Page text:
Literary and Cultural Studies

LCST 101 Buddhist Studies in India Program: Elementary Tibetan This course seeks to develop students’ level of proficiency in spoken Tibetan for basic communication, as well as the ability to read and write simple sentence constructions. Learning is grounded in written Tibetan, covering the alphabet, pronunciation, grammar, and basic vocabulary. Reading and comprehension skills are enhanced through direct translation of essential texts such as the Heart Sutra and a prayer of Manjushri. Students gain facility with spoken Tibetan through classroom drills and informal practice with Tibetans in Bodh Gaya. Students will also improve their understanding of Tibetan culture and society through this course. Prerequisite: Acceptance into the Buddhist Studies India program. 7-8 credits; NE; Fall; Arthur P McKeown
LCST 101 Buddhist Studies in India: Elementary Thai Language This course provides instruction for non-native speakers to basic Thai language for daily use. Language instruction is based in Thai social context and Thai manners for communication. Students are introduced to the Thai language’s fundamental grammar rules, and its tonal system and sounds. Students gain facility with spoken Thai through classroom instruction and informal practice with native speakers. Prerequisite: Acceptance in Buddhist Studies in India Program. 8 credits; NE; Not offered 2022-23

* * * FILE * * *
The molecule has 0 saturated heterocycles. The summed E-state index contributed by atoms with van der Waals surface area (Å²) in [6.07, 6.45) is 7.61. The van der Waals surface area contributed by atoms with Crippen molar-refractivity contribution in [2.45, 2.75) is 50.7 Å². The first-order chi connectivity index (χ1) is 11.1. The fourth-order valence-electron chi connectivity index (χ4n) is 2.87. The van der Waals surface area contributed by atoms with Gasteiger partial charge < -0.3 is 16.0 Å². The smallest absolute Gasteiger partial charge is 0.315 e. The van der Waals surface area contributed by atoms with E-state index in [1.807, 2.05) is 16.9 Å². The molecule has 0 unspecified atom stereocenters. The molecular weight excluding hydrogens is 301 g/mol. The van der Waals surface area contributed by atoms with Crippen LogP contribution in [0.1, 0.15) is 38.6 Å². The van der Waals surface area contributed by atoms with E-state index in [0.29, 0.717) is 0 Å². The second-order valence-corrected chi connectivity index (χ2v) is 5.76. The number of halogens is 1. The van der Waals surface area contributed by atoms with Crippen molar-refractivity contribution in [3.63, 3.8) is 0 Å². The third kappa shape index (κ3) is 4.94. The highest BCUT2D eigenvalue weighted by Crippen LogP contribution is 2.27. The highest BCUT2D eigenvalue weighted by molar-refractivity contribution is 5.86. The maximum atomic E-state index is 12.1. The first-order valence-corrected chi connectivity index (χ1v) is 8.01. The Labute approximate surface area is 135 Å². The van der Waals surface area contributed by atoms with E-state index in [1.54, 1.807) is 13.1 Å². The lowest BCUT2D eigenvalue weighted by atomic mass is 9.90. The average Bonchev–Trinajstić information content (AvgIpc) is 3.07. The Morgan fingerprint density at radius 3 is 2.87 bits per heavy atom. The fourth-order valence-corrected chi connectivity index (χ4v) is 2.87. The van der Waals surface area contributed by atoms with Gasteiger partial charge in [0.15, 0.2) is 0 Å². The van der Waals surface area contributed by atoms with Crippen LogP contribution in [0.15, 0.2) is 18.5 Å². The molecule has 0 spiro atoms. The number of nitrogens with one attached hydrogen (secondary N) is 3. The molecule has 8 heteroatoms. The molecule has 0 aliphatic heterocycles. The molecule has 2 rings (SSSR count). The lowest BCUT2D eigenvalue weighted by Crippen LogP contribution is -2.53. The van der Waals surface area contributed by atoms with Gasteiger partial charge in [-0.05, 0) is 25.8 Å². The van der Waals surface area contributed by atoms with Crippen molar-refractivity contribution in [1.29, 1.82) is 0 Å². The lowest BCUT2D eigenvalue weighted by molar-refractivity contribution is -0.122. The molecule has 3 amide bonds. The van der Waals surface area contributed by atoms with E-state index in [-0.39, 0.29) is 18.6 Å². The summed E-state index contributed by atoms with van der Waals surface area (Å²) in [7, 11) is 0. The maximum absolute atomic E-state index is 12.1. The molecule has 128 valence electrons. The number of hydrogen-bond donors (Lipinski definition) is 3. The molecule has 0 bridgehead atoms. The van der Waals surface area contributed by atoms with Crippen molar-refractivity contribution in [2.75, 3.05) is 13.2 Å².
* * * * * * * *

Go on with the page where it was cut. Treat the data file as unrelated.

LCST 101 Buddhist Studies India Program: Elementary Hindi An introduction to basic colloquial Hindi speaking and writing skills for everyday interactions in Northern India. Essential grammar is introduced and reviewed in morning meetings, and conversational and reading abilities are developed in afternoon practice. Students are encouraged to practice speaking and listening comprehension by conversing with Hindi speakers outside of class. Prerequisite: Acceptance in Buddhist Studies India Program. 7-8 credits; NE; Fall; Arthur P McKeown
LCST 101 Cross-Cultural Psychology in Prague: Elementary Czech This highly recommended language course will meet twice per week and emphasize basic listening and speaking skills. Students will be challenged to utilize their new language skills in everyday situations. Prerequisite: Enrollment in Cross-Cultural Psychology in Prague Program. 4 credits; S/CR/NC; NE; Fall; Ken B Abrams
LCST 101 Ecology and Anthropology Tanzania Program: Elementary Swahili Elementary Swahili introduces students to the communicative use of Swahili, emphasizing communicative competence in real contexts. Ninety percent of instruction is conducted in the target language. Vocabulary and grammar are taught in context. Instruction pays attention to the cultural information in relevant contexts of communication. The main learning/teaching styles used include role plays, prepared presentations, interactive lectures, classroom conversations, and dramatization. In addition to the class textbook, authentic source materials are used, such as pictures, songs, short stories, poems and essays. Student assessment is continuous, and includes classroom participation, homework, written exams and oral exams. Prerequisite: Participation in Ecology & Anthropology in Tanzania. 7-8 credits; NE; Fall; Anna B Estes